TZ Task Force Recommends New Bus Rapid Transit System


The New NY Bridge Mass Transit Task Force (MTTF) held its final meeting today at the Tarrytown Senior Center, where its members made public its short-, mid- and long-term recommendations for future transit options on the new bridge to replace the Tappan Zee linking Rockland and Westchester counties.

The 31-member panel made up of elected officials from Westchester, Rockland and Putnam counties, along with transportation experts, professional planners, transit advocates and other regional stakeholders was co-chaired by New York State Thruway Authority Executive Director Thomas Madison and New York State Department of Transportation Commissioner Joan McDonald.

The MTTF is recommending a new Bus Rapid Transit (BRT) system to be in place when the new bridge is open in 2018. If all the recommendations are implemented, the new BRT system will increase transit ridership by 10,150 people per day in the region, cutting commuter travel times by 20 to 25 percent.

Riders will enjoy a new, clearly branded BRT system with high-quality transit stations that will include passenger amenities such as seating, real-time bus arrival information, Wi-Fi at stations and on board, and protection from the elements. The system will be used to travel between or within both counties on the same vehicles with one fare card, one fare payment system and one identity. This achieves a key objective of the MTTF – to provide travelers with an easy-to-understand, simple-to-use and convenient transit choice to get more drivers out of their cars and to cut congestion.

“The task force recommendations outline a public transit link that will make travel between Rockland and Westchester commercial and employment centers quicker and more reliable and, as a result, provide a viable transit alternative to automobiles, from the day the New NY Bridge opens in 2018,” said McDonald.

“The Mass Transit Task Force has been successful because we were able to bring together county and local officials from Westchester and Rockland, along with advocates and transportation experts. We worked collaboratively to examine regional transportation needs and gained consensus for how the New NY Bridge can best address those needs,” McDonald added.

“I thank and applaud all the members of the New NY Bridge Mass Transit Task Force for thinking creatively and planning regionally to recommend exciting new transit options for the lower Hudson Valley,” said Madison. “The personal engagement from each task force member, and the exceptional planning and technical contributions from Westchester and Rockland counties have resulted in practical solutions that will increase transit ridership, decrease travel times, and improve mobility throughout the region.”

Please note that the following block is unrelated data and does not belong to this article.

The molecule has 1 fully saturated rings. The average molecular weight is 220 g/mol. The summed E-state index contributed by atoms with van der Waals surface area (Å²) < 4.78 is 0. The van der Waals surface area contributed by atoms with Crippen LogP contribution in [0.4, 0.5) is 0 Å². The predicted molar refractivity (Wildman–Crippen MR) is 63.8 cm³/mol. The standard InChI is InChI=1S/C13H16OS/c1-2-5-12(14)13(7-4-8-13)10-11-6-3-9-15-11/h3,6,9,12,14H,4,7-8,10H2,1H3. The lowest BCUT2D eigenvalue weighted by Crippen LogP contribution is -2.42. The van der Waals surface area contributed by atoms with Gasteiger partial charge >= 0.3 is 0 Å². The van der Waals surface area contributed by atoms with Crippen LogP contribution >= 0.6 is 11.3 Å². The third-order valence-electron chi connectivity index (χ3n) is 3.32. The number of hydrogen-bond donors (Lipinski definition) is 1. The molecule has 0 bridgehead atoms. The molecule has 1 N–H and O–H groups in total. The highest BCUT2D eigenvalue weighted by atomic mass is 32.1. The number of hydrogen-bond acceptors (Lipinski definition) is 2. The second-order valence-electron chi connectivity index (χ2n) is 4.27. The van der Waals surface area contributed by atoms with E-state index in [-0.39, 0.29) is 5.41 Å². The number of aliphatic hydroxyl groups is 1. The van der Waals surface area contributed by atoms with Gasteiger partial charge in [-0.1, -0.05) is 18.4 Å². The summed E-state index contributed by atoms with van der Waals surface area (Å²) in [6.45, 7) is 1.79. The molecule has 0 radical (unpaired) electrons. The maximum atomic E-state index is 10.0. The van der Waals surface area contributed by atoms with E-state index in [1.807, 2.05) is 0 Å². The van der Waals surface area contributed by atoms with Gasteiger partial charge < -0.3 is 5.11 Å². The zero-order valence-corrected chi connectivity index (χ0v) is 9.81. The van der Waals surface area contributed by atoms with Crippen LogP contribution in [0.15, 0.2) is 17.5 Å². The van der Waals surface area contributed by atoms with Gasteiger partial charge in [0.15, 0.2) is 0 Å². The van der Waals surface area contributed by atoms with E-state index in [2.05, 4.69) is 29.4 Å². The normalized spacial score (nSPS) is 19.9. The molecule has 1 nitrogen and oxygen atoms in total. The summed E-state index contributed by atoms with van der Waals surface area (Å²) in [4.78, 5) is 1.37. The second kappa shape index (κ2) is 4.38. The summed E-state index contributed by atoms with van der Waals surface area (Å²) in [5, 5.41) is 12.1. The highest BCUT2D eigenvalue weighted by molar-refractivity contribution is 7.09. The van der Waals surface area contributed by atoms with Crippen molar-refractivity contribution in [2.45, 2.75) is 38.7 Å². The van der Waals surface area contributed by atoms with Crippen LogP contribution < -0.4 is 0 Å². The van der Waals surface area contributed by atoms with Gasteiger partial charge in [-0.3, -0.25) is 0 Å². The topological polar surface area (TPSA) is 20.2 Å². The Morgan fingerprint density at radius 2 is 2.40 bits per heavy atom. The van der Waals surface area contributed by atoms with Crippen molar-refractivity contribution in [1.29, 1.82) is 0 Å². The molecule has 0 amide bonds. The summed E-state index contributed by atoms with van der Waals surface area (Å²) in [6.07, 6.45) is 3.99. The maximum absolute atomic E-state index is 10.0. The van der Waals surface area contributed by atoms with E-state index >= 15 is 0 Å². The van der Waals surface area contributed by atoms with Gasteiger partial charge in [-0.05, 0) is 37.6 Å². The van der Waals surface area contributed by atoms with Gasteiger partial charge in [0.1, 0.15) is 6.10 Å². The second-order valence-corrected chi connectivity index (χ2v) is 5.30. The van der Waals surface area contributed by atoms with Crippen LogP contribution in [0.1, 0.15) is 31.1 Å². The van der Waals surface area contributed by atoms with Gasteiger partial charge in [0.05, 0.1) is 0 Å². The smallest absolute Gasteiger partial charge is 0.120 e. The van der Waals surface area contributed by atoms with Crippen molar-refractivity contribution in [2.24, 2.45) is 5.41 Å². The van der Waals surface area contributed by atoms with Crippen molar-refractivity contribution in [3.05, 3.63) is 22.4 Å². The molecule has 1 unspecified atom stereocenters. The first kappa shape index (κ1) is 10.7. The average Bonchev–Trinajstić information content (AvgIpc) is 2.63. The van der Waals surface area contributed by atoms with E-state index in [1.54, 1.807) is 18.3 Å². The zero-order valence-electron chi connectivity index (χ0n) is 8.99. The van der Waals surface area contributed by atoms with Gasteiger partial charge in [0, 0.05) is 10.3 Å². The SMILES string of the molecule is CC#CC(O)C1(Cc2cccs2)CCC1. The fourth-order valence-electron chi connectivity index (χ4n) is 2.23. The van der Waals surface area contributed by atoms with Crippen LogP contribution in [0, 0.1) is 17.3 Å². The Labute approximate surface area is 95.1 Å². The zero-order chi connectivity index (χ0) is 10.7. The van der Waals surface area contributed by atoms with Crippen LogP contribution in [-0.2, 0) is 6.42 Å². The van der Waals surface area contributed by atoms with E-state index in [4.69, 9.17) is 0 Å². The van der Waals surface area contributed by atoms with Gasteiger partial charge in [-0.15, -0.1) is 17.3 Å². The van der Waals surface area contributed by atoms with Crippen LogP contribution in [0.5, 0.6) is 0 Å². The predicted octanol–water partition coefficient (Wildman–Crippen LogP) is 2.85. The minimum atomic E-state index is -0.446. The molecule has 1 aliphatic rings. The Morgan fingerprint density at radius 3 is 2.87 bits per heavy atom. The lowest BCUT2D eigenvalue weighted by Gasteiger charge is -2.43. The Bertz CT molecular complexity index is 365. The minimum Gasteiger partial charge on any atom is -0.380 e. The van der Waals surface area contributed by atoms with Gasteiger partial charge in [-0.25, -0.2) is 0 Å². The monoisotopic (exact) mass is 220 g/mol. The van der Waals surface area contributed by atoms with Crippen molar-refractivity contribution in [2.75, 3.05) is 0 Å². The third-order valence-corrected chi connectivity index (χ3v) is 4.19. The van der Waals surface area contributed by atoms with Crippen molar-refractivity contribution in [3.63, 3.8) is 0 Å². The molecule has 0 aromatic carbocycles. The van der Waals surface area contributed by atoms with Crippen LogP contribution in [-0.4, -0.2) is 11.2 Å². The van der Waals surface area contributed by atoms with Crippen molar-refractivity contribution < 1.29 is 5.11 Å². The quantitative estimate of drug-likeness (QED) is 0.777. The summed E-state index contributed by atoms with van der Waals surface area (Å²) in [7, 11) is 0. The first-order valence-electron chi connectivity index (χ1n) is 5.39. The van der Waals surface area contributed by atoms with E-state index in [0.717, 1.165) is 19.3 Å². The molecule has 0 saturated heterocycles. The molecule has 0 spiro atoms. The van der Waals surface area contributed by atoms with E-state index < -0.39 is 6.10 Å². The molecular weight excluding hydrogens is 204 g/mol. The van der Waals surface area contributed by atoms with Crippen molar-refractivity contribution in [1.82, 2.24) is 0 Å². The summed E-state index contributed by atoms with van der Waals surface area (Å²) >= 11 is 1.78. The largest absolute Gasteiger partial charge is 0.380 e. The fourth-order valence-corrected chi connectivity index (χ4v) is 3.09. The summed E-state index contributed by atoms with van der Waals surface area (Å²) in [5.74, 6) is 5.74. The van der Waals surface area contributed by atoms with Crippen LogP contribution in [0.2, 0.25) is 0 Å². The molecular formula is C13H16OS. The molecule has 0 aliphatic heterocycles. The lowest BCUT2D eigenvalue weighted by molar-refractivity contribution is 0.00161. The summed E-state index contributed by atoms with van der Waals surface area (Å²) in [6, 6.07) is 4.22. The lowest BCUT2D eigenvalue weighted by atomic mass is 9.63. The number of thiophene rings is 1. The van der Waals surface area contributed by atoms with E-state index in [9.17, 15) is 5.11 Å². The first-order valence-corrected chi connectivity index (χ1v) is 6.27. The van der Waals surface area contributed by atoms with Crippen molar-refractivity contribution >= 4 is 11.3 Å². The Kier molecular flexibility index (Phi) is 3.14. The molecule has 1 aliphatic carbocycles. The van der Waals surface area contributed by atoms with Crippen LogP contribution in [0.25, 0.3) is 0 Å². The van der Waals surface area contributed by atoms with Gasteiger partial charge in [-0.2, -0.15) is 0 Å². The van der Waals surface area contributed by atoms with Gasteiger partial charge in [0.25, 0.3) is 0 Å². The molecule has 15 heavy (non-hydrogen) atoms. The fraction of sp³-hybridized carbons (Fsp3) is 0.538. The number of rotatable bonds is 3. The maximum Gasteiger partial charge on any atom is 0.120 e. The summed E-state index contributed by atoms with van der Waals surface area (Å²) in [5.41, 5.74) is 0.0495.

The MTTF, established at the request of Governor Andrew M. Cuomo in December 2012, was tasked with making recommendations that are fiscally viable and meet the transit needs of the region, targeting major residential, commercial and employment corridors.

Short-term Recommendations (Next 5 Years):

· New BRT Stations and Vehicles

· High-Tech Transit Signal Priority Systems

· Simple, Legible Routing

· Dedicated Transit Lanes

· I-287 Congestion Control: Ramp Metering

· Traffic Signal Improvements

· Route 59 “Smart Corridor”

· White Plains Access and Station Area Study

· Corridor Preservation Study

· Interchange 10 Reconstruction / South Nyack Study

· New I-287/87 Interchange 14X Study

· Transportation Demand Management Programs

· Transit-Oriented Development

· West-of-Hudson Rail Improvements

Mid-term Recommendations (Up to 15 years after NNYB opens)

· White Plains Station Redevelopment

· Interchange 11 Reconstruction

· West-of-Hudson Rail Improvements

· In-Line BRT Station at the Palisades Center

· New BRT Stations Along the Proposed Routes

· Expanded Park and Ride Facilities in Rockland County

Long-term Recommendations (15 Years or more after NNYB opens)

· Passenger Service on the West Shore Line

· East-West Rail Options (Light Rail or Commuter Rail)

The MTTF met 12 times between late 2012 and early 2014 to develop its transit recommendations. In addition, 18 working sessions were held with local stakeholders to further refine the proposal.

The full Mass Transit Task Force report can be found here:

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